Within a few short weeks, many of us have had our lives turned completely upside down. As humans, we have an incredible resiliency and grit. These characteristics means that we fight hard to figure things out as best we can in a rapid amount of time. However, just because we are figuring things out and doing what we can with a very challenging situation does not mean that this is a NEW normal. For parents, we have a double whammy of managing our own psychology while also making sure that we are creating the best environment for our kids that we can.
New normal suggests that things are going to continue on like this forever. While there have been structural changes after big economic dislocations like The Great Depression, The 1987 Stock Market Crash and the 2008 Financial Crisis, the current public health crisis related to the COVID-19 is very different. Even after the 1918 influenza pandemic, society did not continue to social distance while in public, wear masks and eliminate interactions with friends & family for long periods of time.
By narrating the events of the last several weeks and the adjustments parents have made as such is disingenuous. It creates additional anxiety and stress on those who don’t feel like they’ve successfully adjusted. Newsflash: there is no one that has figured this out. Everyone is just doing the best they can.
Earlier this week, I shared the following post on my Facebook page. It reads as follows:
“Shout out to everyone just making it through the day.
Maybe you're not baking bread. Maybe you're not starting a new business. Maybe you're not launching a new podcast. Maybe you're not remodeling your home.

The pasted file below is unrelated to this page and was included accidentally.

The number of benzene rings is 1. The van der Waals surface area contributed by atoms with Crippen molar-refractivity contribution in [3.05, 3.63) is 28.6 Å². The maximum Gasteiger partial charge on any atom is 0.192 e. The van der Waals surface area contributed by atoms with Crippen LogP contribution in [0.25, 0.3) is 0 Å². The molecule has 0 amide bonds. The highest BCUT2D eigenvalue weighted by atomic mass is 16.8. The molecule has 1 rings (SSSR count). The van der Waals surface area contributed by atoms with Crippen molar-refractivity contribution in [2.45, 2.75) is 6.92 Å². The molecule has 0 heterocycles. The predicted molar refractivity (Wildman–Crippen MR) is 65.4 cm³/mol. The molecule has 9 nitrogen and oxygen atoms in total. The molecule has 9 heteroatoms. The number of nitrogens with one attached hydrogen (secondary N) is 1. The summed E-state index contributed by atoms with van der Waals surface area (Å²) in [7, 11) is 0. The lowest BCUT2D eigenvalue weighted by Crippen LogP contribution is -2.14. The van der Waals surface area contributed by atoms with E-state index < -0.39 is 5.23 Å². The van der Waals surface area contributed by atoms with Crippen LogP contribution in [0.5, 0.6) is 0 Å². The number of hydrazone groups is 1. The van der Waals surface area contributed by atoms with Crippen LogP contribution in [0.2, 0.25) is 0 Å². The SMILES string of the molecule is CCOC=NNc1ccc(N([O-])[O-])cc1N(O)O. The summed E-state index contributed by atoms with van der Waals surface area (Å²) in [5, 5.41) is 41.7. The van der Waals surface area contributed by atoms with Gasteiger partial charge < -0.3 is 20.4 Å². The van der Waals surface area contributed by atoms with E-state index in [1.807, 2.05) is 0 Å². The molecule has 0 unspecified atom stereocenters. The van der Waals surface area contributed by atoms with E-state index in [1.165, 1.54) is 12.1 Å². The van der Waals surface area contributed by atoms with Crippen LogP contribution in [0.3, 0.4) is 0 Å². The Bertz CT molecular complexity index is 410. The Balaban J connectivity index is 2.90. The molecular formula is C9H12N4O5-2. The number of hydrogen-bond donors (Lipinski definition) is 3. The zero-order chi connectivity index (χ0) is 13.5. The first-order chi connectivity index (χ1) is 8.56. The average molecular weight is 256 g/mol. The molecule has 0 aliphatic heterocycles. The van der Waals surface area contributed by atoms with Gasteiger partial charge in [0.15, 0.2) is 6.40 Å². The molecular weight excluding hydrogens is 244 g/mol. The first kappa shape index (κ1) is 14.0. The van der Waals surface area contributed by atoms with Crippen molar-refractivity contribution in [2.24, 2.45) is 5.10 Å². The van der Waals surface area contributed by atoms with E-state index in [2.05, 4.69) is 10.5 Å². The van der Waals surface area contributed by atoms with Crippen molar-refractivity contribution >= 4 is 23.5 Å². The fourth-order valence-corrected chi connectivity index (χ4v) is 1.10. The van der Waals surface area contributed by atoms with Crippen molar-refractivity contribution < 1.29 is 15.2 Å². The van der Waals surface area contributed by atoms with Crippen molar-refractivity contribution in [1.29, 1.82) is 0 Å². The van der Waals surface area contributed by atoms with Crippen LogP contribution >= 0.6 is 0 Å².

Perhaps, you are just making it through the day. That's good enough.
You're parenting. You're homeschooling (not sure if that's true if you are also working full time). You're cooking. You're cleaning. You're trying to keep your family safe. That's it. That's enough.
Don't let the narratives have you to believe if you don't crush it using society's definition of pandemic success that you are somehow less than.
You are more than enough. Making it through each day is the accomplishment. Anything more than that is just icing on the cake. And, BTW if you want to have cake for breakfast or ice cream for lunch, so be it!
And, if you are struggling to make it through the day.....holla at me. Let's talk about it.”
As I expected many of my friends felt the same way. They were rejecting the narrative of success that baking bread and managing their full time job while home-schooling their children was the NEW normal. This is not to say that if you are baking bread and finding joy in that that it shouldn’t be celebrated.
Instead, it’s a request for everyone to maybe take expectations down a notch. We’re all trying to figure this out. And, we can show kindness by letting everyone know that it’s ok if you haven’t figured out a daily color coded calendar of activities for your kids.
Below I’ve outlined some tips that I’ve found helpful to managing through this situation in my own home. Ideally there are elements here that others will find useful as well.
5 Tips for Better Managing Through This Temporary Situation
1. Log Off Social Media
Right now, it seems like social media is a great way to connect with those who you aren’t able to see in person due to social distancing. Let’s be honest though, much of social media is now filled with crazy conspiracy theories, depressing news about the increasing daily cases and deaths from COVID-19, and barely funny memes that are attempting to bring humor to the situation.
It’s much better to connect with those you are concerned about through more direct means. Give people a call on the telephone. Send them a text. Write them a letter. Or, setup a FaceTime chat. These are going to be infinitely more useful to your well being than seeing what the social media algorithms are promoting on a given day of the week.
2. Reject default video calls for every meeting